This course examines historical and contemporary topics relevant to understanding how disease is manifested at multiple levels of organization (organismal, population, and ecosystem). Case studies from the primary and secondary literature will elucidate topics including (but not limited to): intra-host effects (pathogenesis, resistance, immunity); animal-human interactions (zoonoses; emerging diseases); disease spread and control (epidemiological models, treatment regimens, control measures); environmental science and disease (disease and biodiversity, ecosystem degradation, and in wildlife and agricultural systems); and evolution of host-pathogen relationships. Examples will be drawn from viral, bacterial, protozoological, helminthological, and non-transmissible diseases.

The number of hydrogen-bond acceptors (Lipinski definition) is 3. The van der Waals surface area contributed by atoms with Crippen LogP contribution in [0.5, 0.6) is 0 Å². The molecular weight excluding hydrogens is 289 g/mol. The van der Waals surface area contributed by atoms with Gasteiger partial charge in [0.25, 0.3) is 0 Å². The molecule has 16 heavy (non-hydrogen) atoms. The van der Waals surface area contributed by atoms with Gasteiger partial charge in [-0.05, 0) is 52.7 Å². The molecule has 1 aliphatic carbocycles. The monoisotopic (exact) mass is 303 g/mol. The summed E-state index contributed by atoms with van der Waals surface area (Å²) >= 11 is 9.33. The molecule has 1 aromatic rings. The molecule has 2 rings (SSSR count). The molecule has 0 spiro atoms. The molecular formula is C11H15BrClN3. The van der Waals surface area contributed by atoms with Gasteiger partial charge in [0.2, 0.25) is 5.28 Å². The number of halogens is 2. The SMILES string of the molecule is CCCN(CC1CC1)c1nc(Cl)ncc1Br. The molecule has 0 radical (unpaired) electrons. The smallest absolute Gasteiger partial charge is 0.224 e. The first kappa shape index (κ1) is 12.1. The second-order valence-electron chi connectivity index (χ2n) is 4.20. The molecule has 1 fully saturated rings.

Components:
Lecture
Attributes:
Methods of Inquiry & Explanatory Schema – Natural Science
Requirement Group:
Prerequisites required: BIOL 101, BIOL 102

BIOL 398 | Human Parasitology (4 credit hours)
The morphology, ecology, epidemiology, and evolution of parasites are studied in this laboratory course. Emphasis is placed on the diagnosis, course of infection, and clinical pathology of important human internal parasites. Both lecture and laboratory are required for this course.
Component: Lecture/Lab Combined
Attributes: Methods of Inquiry & Explanatory Schema – Natural Science
Requirement Group: Prerequisites required: BIOL 101, BIOL 102

HP 305 | Microscopic Monarchs: Disease in History (3 credit hours)